Reversible?: Landbouwbedrijf Backx B.V. and Residency Determinations by the CRA

  • April 05, 2021
  • Dennis Do, articling student, PwC Law LLP

In Landbouwbedrijf Backx B.V. v. The Queen,[1] the Tax Court of Canada (the “TCC”) held that a taxpayer was resident in Canada, despite the Canada Revenue Agency (the “CRA”) having assessed it as a non-resident for ten years. The TCC held the CRA was not estopped from changing its position on the taxpayer’s residency. The decision invites some reflection on the principles of fairness, certainty and predictability in respect of a taxpayer’s claimed and accepted residency.


The taxpayer, a Dutch B.V., held an Ontario dairy farm in partnership with a married couple during the period 1998 - 2009. In 2009, the taxpayer sold its partnership interest to a newly-formed Ontario corporation that was owned and controlled by the couple. The parties claimed the transferred partnership interest was “treaty-protected property” pursuant to subsection 116(5.02) of the Income Tax Act (the “Act”). Accordingly, the purchaser was not required to withhold and remit a portion of the purchase price pursuant to subsection 116(5) of the Act.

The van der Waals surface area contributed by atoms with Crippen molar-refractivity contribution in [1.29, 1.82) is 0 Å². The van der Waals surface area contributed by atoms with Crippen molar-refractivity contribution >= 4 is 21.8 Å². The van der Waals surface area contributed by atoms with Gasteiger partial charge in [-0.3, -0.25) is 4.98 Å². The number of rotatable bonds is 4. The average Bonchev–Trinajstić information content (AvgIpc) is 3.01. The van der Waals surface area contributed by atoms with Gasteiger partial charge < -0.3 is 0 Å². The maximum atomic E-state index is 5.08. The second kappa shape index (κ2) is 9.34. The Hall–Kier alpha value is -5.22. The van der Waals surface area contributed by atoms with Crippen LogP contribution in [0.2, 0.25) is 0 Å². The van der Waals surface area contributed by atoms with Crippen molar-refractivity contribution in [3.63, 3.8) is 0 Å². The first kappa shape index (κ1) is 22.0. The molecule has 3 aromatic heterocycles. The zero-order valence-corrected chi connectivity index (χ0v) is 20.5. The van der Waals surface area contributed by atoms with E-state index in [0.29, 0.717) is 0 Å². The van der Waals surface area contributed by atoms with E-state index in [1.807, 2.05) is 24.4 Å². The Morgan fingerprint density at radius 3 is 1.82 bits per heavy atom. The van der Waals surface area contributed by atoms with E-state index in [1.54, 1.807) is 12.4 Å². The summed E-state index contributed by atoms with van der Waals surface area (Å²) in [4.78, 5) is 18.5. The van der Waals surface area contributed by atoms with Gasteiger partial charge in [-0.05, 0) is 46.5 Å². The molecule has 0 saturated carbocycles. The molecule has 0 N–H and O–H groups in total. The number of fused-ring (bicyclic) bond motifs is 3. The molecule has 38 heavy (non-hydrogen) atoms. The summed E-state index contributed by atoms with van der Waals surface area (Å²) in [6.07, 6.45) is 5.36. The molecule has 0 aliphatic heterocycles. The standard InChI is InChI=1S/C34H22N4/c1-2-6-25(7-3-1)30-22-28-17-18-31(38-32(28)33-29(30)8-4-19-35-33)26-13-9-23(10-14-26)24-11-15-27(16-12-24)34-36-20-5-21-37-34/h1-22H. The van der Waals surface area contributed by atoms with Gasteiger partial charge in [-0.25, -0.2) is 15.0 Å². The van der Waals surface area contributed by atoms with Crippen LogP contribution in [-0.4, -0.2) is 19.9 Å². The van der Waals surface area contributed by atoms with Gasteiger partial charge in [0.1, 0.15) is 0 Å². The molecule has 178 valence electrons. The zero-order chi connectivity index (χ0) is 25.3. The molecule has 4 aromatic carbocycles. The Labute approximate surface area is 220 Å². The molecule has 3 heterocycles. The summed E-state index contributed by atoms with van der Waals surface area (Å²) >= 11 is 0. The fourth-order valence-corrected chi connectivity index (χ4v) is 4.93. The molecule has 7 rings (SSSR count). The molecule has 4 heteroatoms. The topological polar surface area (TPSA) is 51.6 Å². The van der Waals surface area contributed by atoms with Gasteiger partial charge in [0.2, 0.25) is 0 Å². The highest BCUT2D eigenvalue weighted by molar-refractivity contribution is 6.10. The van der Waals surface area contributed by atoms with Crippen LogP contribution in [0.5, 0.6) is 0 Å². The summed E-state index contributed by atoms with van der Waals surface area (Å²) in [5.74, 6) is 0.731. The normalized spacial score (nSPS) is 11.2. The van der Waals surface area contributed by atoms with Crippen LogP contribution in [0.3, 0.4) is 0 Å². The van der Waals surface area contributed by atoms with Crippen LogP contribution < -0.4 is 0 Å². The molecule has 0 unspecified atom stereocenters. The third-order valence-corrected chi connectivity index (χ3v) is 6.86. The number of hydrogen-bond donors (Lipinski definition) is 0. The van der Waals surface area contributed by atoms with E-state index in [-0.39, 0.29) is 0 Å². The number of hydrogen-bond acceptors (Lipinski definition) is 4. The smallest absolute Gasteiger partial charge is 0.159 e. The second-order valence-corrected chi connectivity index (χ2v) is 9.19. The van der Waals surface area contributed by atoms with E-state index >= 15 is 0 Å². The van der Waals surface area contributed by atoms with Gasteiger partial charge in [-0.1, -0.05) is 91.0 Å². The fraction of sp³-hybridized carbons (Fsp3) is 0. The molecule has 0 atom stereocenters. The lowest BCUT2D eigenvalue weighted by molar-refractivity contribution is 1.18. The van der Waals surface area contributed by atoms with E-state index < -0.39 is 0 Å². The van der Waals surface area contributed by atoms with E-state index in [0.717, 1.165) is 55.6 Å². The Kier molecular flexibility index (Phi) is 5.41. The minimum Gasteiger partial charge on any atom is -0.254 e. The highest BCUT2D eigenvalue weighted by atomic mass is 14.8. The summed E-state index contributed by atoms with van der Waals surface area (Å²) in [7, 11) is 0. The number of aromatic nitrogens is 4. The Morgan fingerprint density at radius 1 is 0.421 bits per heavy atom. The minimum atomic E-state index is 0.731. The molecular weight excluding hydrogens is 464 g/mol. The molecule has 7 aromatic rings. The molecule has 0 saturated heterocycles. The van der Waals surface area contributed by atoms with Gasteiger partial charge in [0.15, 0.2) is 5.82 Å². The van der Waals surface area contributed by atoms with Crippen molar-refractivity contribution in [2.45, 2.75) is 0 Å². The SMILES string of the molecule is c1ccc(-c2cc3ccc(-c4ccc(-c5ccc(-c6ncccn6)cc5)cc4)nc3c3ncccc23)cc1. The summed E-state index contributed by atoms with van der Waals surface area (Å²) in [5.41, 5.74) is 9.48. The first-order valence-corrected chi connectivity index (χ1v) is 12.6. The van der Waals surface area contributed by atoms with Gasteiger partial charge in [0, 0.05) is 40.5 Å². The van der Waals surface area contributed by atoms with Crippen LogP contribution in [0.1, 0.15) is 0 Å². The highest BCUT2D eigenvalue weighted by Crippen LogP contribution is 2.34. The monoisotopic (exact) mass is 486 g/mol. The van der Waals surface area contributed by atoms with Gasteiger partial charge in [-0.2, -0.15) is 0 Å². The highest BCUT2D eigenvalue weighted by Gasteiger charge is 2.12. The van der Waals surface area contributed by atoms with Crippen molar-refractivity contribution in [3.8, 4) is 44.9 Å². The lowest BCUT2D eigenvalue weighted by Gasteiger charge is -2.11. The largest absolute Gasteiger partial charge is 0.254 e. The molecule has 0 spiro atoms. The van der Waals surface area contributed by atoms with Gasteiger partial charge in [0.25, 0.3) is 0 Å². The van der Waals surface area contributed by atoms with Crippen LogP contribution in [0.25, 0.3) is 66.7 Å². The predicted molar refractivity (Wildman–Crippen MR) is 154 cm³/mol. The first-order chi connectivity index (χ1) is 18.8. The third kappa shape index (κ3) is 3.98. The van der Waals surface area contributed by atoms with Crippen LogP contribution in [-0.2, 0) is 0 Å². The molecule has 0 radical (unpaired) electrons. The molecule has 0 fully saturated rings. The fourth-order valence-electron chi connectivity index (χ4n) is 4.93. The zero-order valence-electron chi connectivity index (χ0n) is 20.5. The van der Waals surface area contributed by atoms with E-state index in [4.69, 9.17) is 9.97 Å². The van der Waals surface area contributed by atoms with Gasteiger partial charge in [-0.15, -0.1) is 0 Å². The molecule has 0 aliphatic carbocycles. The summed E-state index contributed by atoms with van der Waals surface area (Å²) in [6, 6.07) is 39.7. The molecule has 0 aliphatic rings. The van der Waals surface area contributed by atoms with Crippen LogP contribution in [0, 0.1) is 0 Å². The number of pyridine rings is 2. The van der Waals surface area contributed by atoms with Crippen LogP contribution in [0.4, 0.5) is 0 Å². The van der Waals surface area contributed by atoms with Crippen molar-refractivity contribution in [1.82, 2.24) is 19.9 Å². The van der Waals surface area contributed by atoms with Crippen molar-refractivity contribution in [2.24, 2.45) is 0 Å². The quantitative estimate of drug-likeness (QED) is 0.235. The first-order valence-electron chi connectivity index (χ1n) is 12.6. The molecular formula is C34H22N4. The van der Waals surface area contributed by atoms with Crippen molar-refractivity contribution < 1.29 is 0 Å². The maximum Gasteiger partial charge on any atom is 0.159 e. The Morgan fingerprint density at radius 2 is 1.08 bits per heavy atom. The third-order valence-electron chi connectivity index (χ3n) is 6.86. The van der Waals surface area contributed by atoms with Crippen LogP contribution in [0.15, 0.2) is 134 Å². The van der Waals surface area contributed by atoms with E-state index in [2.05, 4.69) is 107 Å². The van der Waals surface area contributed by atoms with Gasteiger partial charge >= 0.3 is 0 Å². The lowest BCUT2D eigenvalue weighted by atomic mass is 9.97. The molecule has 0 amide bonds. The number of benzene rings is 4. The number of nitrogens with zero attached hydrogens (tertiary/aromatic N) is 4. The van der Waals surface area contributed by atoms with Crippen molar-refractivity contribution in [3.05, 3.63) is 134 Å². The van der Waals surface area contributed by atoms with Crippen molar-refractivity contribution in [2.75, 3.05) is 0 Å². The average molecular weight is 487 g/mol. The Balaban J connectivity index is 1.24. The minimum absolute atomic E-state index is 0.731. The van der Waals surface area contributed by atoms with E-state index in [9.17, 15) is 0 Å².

The taxpayer had filed its returns for the 1998 - 2008 taxation years on the basis that it was a non-resident of Canada. The CRA accepted this filing position. However, in 2009, the CRA assessed the taxpayer as a resident of Canada. According to the CRA, the taxpayer corporation was effectively managed and controlled by the couple under the common law test of central management and control.[2] As a result, the CRA determined the partnership interest was not treaty-protected property and assessed the taxpayer on the basis that it had realized a capital gain of $1.7 million.

The taxpayer appealed to the TCC, which dismissed the appeal on the basis that the taxpayer was a resident of Canada in 2009.[3] The taxpayer then appealed to the Federal Court of Appeal, which allowed the taxpayer’s appeal on the basis that the TCC erred in concluding that (i) the deemed disposition rule in section 128.1 of the Act did not apply, and (ii) the Canada-Netherlands Tax Treaty (the “Treaty”) was not engaged in this case.[4] The matter was referred back to the TCC trial judge on these two issues.